Robert Lepage interview

We talk to the Canadian director about his new production, 'Playing Cards 1: Spades'

Erick Labbe

Hugely influential Quebecois director Robert Lepage is known for his multi-hour epics, bold use of technology and startlingly beautiful stagings. He follows a $16 million Wagner Ring Cycle for New York’s Metropolitan Opera with ‘Playing Cards 1: Spades’ (Roundhouse, Feb 7-Mar 2). First in a projected four-part series, the show – staged in the round – is an extravaganza of sex, drugs, violence and politics that follows three multilingual groups of oddballs who converge upon Las Vegas on the weekend in 2003 when the Iraq War broke out. Interview by Michael Hodges.

Why set a show ostensibly about the Iraq War in Las Vegas?
‘The thing about Vegas is it’s kind of a representation of the world. The early aesthetic of Vegas was borrowed from Baghdad – hotels called Aladdin, The Sahara and The Oasis. I was there when the War broke out and remember how the city was almost deserted. People feared terrorist attacks and Las Vegas – Sin City – was one of the targets. The whole project is concerned with how we understand and misunderstand the Arab world.’

You’re a visual entertainer. Did you recognise that side of the war?
‘We live in a CNN world. The war was all incredibly well framed and amazingly well covered – very entertaining.’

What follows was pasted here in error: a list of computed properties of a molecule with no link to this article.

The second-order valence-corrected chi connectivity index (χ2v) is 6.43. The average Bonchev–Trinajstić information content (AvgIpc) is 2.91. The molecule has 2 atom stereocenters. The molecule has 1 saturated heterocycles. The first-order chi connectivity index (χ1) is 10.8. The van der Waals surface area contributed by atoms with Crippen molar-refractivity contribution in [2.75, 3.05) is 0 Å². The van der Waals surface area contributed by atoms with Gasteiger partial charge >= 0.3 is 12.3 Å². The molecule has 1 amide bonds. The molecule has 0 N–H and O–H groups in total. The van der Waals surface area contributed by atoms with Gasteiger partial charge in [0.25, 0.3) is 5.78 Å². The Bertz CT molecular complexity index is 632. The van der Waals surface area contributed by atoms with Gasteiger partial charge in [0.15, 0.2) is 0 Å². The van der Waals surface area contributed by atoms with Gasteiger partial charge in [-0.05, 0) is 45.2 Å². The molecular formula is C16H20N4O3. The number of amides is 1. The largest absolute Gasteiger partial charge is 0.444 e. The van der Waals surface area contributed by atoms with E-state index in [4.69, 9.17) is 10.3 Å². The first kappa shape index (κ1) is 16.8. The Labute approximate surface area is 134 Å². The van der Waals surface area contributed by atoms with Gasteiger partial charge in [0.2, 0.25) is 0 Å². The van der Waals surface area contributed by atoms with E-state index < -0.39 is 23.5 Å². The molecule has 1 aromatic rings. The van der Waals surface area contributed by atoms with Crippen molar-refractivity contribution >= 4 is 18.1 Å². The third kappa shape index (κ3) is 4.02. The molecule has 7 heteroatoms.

What’s the difference between directing theatre and film?
‘Theatre, like circus, is a vertical way of telling a story – a man in the centre of a proscenium arch, above him the gods, under him hell. Cinema is more horizontal, cameras panning left to right.’

Why the desire to present ‘Spades’ in the round, then?
‘Partly the subject matter, a round table and people playing cards. But the round pulls me away from being trapped between two screens. My work slowly has moved and imprisoned itself into a kind of bi-dimensional excuse for film and theatre to meet. This forces me to move away from that, to get back to something more sculptural.’

And why does ‘Spades’ include a plot about two people trying to get to a Celine Dion concert?
‘It’s set around that specific weekend in 2003 when the bombing of Baghdad was beginning and Celine Dion was opening a show at Caesar’s Palace in Las Vegas. The Los Angeles Times wrote a review of her show saying that, this weekend, there were two catastrophes happening in two different deserts.’

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